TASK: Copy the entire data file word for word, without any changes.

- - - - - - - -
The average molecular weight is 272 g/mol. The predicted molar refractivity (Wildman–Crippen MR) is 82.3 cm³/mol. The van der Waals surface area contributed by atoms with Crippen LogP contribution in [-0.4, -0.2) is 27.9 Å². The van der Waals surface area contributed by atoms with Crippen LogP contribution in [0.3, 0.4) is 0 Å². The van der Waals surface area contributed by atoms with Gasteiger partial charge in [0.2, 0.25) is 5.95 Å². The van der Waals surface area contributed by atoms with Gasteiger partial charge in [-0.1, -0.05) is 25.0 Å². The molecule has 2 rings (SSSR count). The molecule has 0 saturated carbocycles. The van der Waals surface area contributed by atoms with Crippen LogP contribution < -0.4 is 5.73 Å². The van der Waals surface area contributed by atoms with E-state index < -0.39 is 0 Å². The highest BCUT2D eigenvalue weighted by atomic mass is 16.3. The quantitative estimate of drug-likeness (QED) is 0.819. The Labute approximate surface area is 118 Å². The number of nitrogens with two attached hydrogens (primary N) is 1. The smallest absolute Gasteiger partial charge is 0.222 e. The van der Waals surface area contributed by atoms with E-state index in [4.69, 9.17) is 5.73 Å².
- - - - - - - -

The average molecular weight is 272 g/mol. The predicted molar refractivity (Wildman–Crippen MR) is 82.3 cm³/mol. The van der Waals surface area contributed by atoms with Crippen LogP contribution in [-0.4, -0.2) is 27.9 Å². The van der Waals surface area contributed by atoms with Crippen LogP contribution in [0.3, 0.4) is 0 Å². The van der Waals surface area contributed by atoms with Gasteiger partial charge in [0.2, 0.25) is 5.95 Å². The van der Waals surface area contributed by atoms with Gasteiger partial charge in [-0.1, -0.05) is 25.0 Å². The molecule has 2 rings (SSSR count). The molecule has 0 saturated carbocycles. The van der Waals surface area contributed by atoms with Crippen LogP contribution < -0.4 is 5.73 Å². The van der Waals surface area contributed by atoms with E-state index < -0.39 is 0 Å². The highest BCUT2D eigenvalue weighted by atomic mass is 16.3. The quantitative estimate of drug-likeness (QED) is 0.819. The Labute approximate surface area is 118 Å². The number of nitrogens with two attached hydrogens (primary N) is 1. The smallest absolute Gasteiger partial charge is 0.222 e. The van der Waals surface area contributed by atoms with E-state index in [4.69, 9.17) is 5.73 Å².